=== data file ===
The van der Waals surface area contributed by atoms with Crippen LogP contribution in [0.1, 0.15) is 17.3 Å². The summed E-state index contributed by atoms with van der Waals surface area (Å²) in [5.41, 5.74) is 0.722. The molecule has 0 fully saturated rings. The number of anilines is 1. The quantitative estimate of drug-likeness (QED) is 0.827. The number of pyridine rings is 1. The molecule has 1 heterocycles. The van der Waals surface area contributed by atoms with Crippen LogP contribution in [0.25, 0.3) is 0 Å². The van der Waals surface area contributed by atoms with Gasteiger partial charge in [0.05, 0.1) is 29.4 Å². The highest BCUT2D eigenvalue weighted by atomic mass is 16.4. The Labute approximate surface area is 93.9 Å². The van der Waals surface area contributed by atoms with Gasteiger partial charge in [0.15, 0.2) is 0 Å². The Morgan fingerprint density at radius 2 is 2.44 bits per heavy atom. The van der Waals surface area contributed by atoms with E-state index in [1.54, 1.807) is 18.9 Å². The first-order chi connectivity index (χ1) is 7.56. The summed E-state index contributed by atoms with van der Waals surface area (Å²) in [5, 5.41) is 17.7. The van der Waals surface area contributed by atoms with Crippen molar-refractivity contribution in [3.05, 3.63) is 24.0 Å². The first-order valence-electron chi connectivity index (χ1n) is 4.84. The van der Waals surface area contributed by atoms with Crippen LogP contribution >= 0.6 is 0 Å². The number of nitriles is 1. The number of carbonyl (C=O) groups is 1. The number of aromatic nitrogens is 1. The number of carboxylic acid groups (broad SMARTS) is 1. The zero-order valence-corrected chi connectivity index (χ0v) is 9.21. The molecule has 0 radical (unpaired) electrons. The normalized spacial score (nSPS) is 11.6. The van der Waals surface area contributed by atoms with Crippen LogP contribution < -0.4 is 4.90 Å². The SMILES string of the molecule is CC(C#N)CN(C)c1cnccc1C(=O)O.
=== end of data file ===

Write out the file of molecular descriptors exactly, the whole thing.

The van der Waals surface area contributed by atoms with Crippen LogP contribution in [0.1, 0.15) is 17.3 Å². The summed E-state index contributed by atoms with van der Waals surface area (Å²) in [5.41, 5.74) is 0.722. The molecule has 0 fully saturated rings. The number of anilines is 1. The quantitative estimate of drug-likeness (QED) is 0.827. The number of pyridine rings is 1. The molecule has 1 heterocycles. The van der Waals surface area contributed by atoms with Crippen LogP contribution in [0.25, 0.3) is 0 Å². The van der Waals surface area contributed by atoms with Gasteiger partial charge in [0.05, 0.1) is 29.4 Å². The highest BCUT2D eigenvalue weighted by atomic mass is 16.4. The Labute approximate surface area is 93.9 Å². The van der Waals surface area contributed by atoms with Gasteiger partial charge in [0.15, 0.2) is 0 Å². The Morgan fingerprint density at radius 2 is 2.44 bits per heavy atom. The van der Waals surface area contributed by atoms with E-state index in [1.54, 1.807) is 18.9 Å². The first-order chi connectivity index (χ1) is 7.56. The summed E-state index contributed by atoms with van der Waals surface area (Å²) in [5, 5.41) is 17.7. The van der Waals surface area contributed by atoms with Crippen molar-refractivity contribution in [3.05, 3.63) is 24.0 Å². The first-order valence-electron chi connectivity index (χ1n) is 4.84. The van der Waals surface area contributed by atoms with Crippen LogP contribution >= 0.6 is 0 Å². The number of nitriles is 1. The number of carbonyl (C=O) groups is 1. The number of aromatic nitrogens is 1. The number of carboxylic acid groups (broad SMARTS) is 1. The zero-order valence-corrected chi connectivity index (χ0v) is 9.21. The molecule has 0 radical (unpaired) electrons. The normalized spacial score (nSPS) is 11.6. The van der Waals surface area contributed by atoms with Crippen LogP contribution < -0.4 is 4.90 Å². The SMILES string of the molecule is CC(C#N)CN(C)c1cnccc1C(=O)O.